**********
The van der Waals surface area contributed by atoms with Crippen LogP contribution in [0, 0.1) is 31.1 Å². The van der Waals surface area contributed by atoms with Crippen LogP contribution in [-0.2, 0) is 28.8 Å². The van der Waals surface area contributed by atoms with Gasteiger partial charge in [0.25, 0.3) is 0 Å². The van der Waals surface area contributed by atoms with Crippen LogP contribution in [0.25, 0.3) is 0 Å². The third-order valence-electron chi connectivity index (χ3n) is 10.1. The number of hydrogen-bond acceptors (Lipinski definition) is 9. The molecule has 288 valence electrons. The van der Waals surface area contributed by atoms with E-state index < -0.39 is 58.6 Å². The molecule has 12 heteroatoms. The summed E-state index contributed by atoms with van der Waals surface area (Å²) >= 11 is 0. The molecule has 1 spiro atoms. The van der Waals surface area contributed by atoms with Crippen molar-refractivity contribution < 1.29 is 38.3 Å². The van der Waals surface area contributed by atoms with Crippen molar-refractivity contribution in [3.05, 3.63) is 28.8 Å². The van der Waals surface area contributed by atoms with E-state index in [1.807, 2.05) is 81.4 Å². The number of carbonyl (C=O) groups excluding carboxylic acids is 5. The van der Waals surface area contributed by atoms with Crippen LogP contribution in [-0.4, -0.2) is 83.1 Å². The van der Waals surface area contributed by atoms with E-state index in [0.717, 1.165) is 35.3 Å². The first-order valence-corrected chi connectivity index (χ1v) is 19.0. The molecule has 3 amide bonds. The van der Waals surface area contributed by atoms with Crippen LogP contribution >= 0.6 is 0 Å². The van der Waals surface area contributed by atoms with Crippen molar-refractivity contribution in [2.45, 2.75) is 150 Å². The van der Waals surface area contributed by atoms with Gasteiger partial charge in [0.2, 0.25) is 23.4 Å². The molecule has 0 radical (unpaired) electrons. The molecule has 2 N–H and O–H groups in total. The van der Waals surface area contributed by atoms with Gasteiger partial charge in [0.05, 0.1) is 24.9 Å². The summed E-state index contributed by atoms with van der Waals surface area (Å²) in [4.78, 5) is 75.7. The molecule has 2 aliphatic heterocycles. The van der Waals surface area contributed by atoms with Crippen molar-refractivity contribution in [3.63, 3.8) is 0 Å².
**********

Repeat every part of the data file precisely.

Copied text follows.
The van der Waals surface area contributed by atoms with Crippen LogP contribution in [0, 0.1) is 31.1 Å². The van der Waals surface area contributed by atoms with Crippen LogP contribution in [-0.2, 0) is 28.8 Å². The van der Waals surface area contributed by atoms with Gasteiger partial charge in [0.25, 0.3) is 0 Å². The van der Waals surface area contributed by atoms with Crippen LogP contribution in [0.25, 0.3) is 0 Å². The third-order valence-electron chi connectivity index (χ3n) is 10.1. The number of hydrogen-bond acceptors (Lipinski definition) is 9. The molecule has 288 valence electrons. The van der Waals surface area contributed by atoms with E-state index < -0.39 is 58.6 Å². The molecule has 12 heteroatoms. The summed E-state index contributed by atoms with van der Waals surface area (Å²) >= 11 is 0. The molecule has 1 spiro atoms. The van der Waals surface area contributed by atoms with Crippen molar-refractivity contribution < 1.29 is 38.3 Å². The van der Waals surface area contributed by atoms with Crippen molar-refractivity contribution in [3.05, 3.63) is 28.8 Å². The van der Waals surface area contributed by atoms with E-state index in [1.807, 2.05) is 81.4 Å². The number of carbonyl (C=O) groups excluding carboxylic acids is 5. The van der Waals surface area contributed by atoms with Crippen LogP contribution in [-0.4, -0.2) is 83.1 Å². The van der Waals surface area contributed by atoms with E-state index in [0.717, 1.165) is 35.3 Å². The first-order valence-corrected chi connectivity index (χ1v) is 19.0. The molecule has 3 amide bonds. The van der Waals surface area contributed by atoms with Crippen LogP contribution >= 0.6 is 0 Å². The van der Waals surface area contributed by atoms with Crippen molar-refractivity contribution in [2.45, 2.75) is 150 Å². The van der Waals surface area contributed by atoms with Gasteiger partial charge in [0.2, 0.25) is 23.4 Å². The molecule has 0 radical (unpaired) electrons. The molecule has 2 N–H and O–H groups in total. The van der Waals surface area contributed by atoms with Gasteiger partial charge in [0.05, 0.1) is 24.9 Å². The summed E-state index contributed by atoms with van der Waals surface area (Å²) in [4.78, 5) is 75.7. The molecule has 2 aliphatic heterocycles. The van der Waals surface area contributed by atoms with Crippen molar-refractivity contribution in [3.63, 3.8) is 0 Å².